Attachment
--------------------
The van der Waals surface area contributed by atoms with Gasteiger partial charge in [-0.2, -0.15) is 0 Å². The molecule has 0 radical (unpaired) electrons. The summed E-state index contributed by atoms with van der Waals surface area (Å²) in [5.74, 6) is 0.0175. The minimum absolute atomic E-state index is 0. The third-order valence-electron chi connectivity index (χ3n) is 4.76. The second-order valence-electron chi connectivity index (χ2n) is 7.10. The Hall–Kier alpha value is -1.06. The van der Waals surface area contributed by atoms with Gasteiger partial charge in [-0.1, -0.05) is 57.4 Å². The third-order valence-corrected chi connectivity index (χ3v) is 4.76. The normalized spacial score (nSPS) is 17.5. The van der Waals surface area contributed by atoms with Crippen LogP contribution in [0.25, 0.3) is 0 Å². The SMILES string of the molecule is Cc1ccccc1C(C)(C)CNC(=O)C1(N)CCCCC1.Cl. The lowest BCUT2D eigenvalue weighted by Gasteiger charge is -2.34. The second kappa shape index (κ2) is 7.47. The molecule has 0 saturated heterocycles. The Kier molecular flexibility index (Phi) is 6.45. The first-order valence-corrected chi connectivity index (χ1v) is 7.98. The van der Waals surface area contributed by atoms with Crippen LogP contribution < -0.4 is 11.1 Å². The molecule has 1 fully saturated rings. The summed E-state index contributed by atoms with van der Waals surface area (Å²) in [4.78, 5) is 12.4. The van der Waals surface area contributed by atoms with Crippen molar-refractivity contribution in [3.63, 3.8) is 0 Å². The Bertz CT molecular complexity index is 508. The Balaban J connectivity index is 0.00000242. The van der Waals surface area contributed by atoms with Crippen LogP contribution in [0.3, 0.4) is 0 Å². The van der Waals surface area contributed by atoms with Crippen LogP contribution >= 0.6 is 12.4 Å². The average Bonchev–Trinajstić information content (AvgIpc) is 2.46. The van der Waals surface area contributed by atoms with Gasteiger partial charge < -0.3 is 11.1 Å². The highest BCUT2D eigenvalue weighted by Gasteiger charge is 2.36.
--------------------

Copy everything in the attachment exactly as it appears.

The van der Waals surface area contributed by atoms with Gasteiger partial charge in [-0.2, -0.15) is 0 Å². The molecule has 0 radical (unpaired) electrons. The summed E-state index contributed by atoms with van der Waals surface area (Å²) in [5.74, 6) is 0.0175. The minimum absolute atomic E-state index is 0. The third-order valence-electron chi connectivity index (χ3n) is 4.76. The second-order valence-electron chi connectivity index (χ2n) is 7.10. The Hall–Kier alpha value is -1.06. The van der Waals surface area contributed by atoms with Gasteiger partial charge in [-0.1, -0.05) is 57.4 Å². The third-order valence-corrected chi connectivity index (χ3v) is 4.76. The normalized spacial score (nSPS) is 17.5. The van der Waals surface area contributed by atoms with Crippen LogP contribution in [0.25, 0.3) is 0 Å². The SMILES string of the molecule is Cc1ccccc1C(C)(C)CNC(=O)C1(N)CCCCC1.Cl. The lowest BCUT2D eigenvalue weighted by Gasteiger charge is -2.34. The second kappa shape index (κ2) is 7.47. The molecule has 0 saturated heterocycles. The Kier molecular flexibility index (Phi) is 6.45. The first-order valence-corrected chi connectivity index (χ1v) is 7.98. The van der Waals surface area contributed by atoms with Crippen LogP contribution < -0.4 is 11.1 Å². The molecule has 1 fully saturated rings. The summed E-state index contributed by atoms with van der Waals surface area (Å²) in [4.78, 5) is 12.4. The van der Waals surface area contributed by atoms with Crippen molar-refractivity contribution in [3.63, 3.8) is 0 Å². The Bertz CT molecular complexity index is 508. The Balaban J connectivity index is 0.00000242. The van der Waals surface area contributed by atoms with Crippen LogP contribution in [0.3, 0.4) is 0 Å². The van der Waals surface area contributed by atoms with Crippen LogP contribution >= 0.6 is 12.4 Å². The average Bonchev–Trinajstić information content (AvgIpc) is 2.46. The van der Waals surface area contributed by atoms with Gasteiger partial charge < -0.3 is 11.1 Å². The highest BCUT2D eigenvalue weighted by Gasteiger charge is 2.36.